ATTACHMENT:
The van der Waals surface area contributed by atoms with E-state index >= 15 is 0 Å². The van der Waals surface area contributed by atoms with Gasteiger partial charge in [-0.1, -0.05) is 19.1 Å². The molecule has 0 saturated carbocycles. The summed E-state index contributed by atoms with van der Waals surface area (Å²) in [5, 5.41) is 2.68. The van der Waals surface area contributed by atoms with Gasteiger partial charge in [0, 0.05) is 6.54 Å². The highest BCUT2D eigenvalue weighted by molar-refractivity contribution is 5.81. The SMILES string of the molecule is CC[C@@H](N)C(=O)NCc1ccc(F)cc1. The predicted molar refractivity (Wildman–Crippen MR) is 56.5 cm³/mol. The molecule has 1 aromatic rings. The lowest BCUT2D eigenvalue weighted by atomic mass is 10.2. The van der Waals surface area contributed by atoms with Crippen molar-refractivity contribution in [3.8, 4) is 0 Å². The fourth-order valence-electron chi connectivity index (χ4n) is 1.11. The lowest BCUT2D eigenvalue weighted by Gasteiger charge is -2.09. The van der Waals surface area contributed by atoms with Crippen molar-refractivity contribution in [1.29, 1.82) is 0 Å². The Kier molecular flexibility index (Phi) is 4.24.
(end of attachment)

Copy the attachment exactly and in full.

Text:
The van der Waals surface area contributed by atoms with E-state index >= 15 is 0 Å². The van der Waals surface area contributed by atoms with Gasteiger partial charge in [-0.1, -0.05) is 19.1 Å². The molecule has 0 saturated carbocycles. The summed E-state index contributed by atoms with van der Waals surface area (Å²) in [5, 5.41) is 2.68. The van der Waals surface area contributed by atoms with Gasteiger partial charge in [0, 0.05) is 6.54 Å². The highest BCUT2D eigenvalue weighted by molar-refractivity contribution is 5.81. The SMILES string of the molecule is CC[C@@H](N)C(=O)NCc1ccc(F)cc1. The predicted molar refractivity (Wildman–Crippen MR) is 56.5 cm³/mol. The molecule has 1 aromatic rings. The lowest BCUT2D eigenvalue weighted by atomic mass is 10.2. The van der Waals surface area contributed by atoms with Crippen molar-refractivity contribution in [3.8, 4) is 0 Å². The fourth-order valence-electron chi connectivity index (χ4n) is 1.11. The lowest BCUT2D eigenvalue weighted by Gasteiger charge is -2.09. The van der Waals surface area contributed by atoms with Crippen molar-refractivity contribution in [1.29, 1.82) is 0 Å². The Kier molecular flexibility index (Phi) is 4.24.